This is an angry, pissed off letter to a man I do not know, nor will ever know, and morally have no right to be mad at. In fact, my moral compass says I have no place to tell him what to do at all, and am an asshole for doing this. What's more, I'm poking a stick at a lion, someone that could wipe me up with his shoes if he wanted. But Fuck It. He's slacked for too goddamn long.

A few times in life you come across someone's writing that means something. Someone that has something to say, and can say it so powerfully, it should be criminal for his words not to be forced into everyone's hands. That's not enough though. He has to come around at a time when he is needed. When society is ripe and ready to hear his words, to take them to heart, to change.

I thought I had found this man with PhilaLawyer. He writes an anonymity because of his scouring remarks on the legal profession, and as far as I know, there aren't even any pictures of him. I read his blog around 2006/7ish. Got his book in 2008. Based LIFE-FUCKING-DECISIONS off his book. Don't regret them in the slightest; the words he wrote were able to steer me through some decisions and I would never be where I am right now without having read Happy Hour is for Amateurs: A Lost Decade in the World's Worst Profession. If you haven't read that book yet, do it. Order it now (hence the link). It will change your life, or it should--and if it doesn't, you have some serious work to do.

So this guy writes a good amount on his blog. Puts out a book that deeply impacted a good number of people.

Then...he's put out about 29 blog posts since 2010.

A good many of them are humor pieces--such as The Bush Deficit.While this is more clever than most comics on Comedy Central; it is, in the end, somewhat a waste of his time. I wouldn't even give a shit, honestly, if he was producing material that was changing the world--as he is certainly capable of doing. He could talk about anything he fucking wanted as long as he put a book out more than once a decade. I might even let the man sleep with my future wife.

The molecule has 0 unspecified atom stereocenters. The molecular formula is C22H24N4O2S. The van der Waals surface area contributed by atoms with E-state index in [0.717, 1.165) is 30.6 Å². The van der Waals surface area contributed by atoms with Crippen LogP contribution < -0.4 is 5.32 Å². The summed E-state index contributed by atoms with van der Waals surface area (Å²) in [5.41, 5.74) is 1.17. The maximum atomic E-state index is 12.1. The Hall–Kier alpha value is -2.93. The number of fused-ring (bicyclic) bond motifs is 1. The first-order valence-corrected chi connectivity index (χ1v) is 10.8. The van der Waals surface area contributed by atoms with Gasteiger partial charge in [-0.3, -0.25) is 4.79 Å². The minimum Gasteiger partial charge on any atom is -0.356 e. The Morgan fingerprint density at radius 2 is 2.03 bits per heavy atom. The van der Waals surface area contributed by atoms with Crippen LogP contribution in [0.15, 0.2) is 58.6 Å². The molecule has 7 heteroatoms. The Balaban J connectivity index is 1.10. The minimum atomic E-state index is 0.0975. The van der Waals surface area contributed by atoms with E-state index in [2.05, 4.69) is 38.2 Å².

PhilaLawyer has a purpose here, and while I don't know this man's personal schedule, nor the constraints on his time--I do know that in no way should it take someone that has his gift of words this long to string together 70,000 of them. This is a time where we need thinkers, leaders, and people that get it to fucking step up and begin demanding that someone notice.

I'm an ideologue, and PhilaLawyer would most likely say something to the tune of: "wanting the perfect keeps us from ever even getting to the good." Fine. Fine. Fine. Then help us get to the goddamn good. Help us do something besides your once a month posts on a law website. 

Wherever this guy is, and whatever he's doing: HE NEEDS TO PICK IT THE FUCK UP. Start writing. Start changing things. Whatever is making you wait, put it aside, so that you can help this shitty place move forward.

Wednesday, August 8, 2012

Where Ideas Come From

So there's not much to write at the moment. I'm spending a lot of time scouring the internet, finding forums, and the like. Obviously much of this to build a platform, but I'm finding I actually enjoy it. Reading what others have to say on literature, or interacting with strangers on twitter, or asking questions that haven't been thought of yet all have their own satisfaction. I'm enjoying it and don't mind it one bit at all. 

I wanted to write a post on something I've been asked about a few times, and something that I don't really have to think about much--it just happens: where the stories come from. For the past fourteen months or so I have very few ideas for new novels. By very few, I mean I've had three. In the past week though, since I've known I was wrapping up Dead Religion, I've had maybe five ideas. 

It's like my mind knows where the creative energy needs to be going and when it needs to be going there. When I'm writing on a large piece, virtually nothing comes to me in the form of ideas for new work. When I'm done, everything I look at becomes a story. I was walking through the Air and Space Museum, and saw some of the old WWII uniforms. A story hit me at the site of them.